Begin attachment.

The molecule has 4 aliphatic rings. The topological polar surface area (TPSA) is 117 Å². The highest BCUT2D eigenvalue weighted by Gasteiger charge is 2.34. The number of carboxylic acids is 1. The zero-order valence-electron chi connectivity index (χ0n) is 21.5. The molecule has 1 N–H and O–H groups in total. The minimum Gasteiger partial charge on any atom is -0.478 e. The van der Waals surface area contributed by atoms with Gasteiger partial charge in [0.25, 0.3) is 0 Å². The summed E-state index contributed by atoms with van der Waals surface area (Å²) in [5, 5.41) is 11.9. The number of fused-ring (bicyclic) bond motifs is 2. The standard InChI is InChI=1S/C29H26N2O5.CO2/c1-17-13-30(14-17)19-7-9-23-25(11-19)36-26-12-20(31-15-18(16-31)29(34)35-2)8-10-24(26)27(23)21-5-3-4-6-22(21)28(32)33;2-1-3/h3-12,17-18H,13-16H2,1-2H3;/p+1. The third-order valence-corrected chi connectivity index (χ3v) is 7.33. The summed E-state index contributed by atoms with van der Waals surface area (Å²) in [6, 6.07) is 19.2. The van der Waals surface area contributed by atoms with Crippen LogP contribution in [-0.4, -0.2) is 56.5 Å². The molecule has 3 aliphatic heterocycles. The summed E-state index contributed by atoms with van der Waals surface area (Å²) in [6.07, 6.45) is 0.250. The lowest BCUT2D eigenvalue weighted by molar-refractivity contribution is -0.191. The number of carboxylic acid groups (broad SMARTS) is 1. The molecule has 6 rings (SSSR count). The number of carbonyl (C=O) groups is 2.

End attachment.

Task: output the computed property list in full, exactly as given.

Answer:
The molecule has 4 aliphatic rings. The topological polar surface area (TPSA) is 117 Å². The highest BCUT2D eigenvalue weighted by Gasteiger charge is 2.34. The number of carboxylic acids is 1. The zero-order valence-electron chi connectivity index (χ0n) is 21.5. The molecule has 1 N–H and O–H groups in total. The minimum Gasteiger partial charge on any atom is -0.478 e. The van der Waals surface area contributed by atoms with Gasteiger partial charge in [0.25, 0.3) is 0 Å². The summed E-state index contributed by atoms with van der Waals surface area (Å²) in [5, 5.41) is 11.9. The number of fused-ring (bicyclic) bond motifs is 2. The standard InChI is InChI=1S/C29H26N2O5.CO2/c1-17-13-30(14-17)19-7-9-23-25(11-19)36-26-12-20(31-15-18(16-31)29(34)35-2)8-10-24(26)27(23)21-5-3-4-6-22(21)28(32)33;2-1-3/h3-12,17-18H,13-16H2,1-2H3;/p+1. The third-order valence-corrected chi connectivity index (χ3v) is 7.33. The summed E-state index contributed by atoms with van der Waals surface area (Å²) in [6, 6.07) is 19.2. The van der Waals surface area contributed by atoms with Crippen LogP contribution in [-0.4, -0.2) is 56.5 Å². The molecule has 3 aliphatic heterocycles. The summed E-state index contributed by atoms with van der Waals surface area (Å²) in [6.07, 6.45) is 0.250. The lowest BCUT2D eigenvalue weighted by molar-refractivity contribution is -0.191. The number of carboxylic acid groups (broad SMARTS) is 1. The molecule has 6 rings (SSSR count). The number of carbonyl (C=O) groups is 2.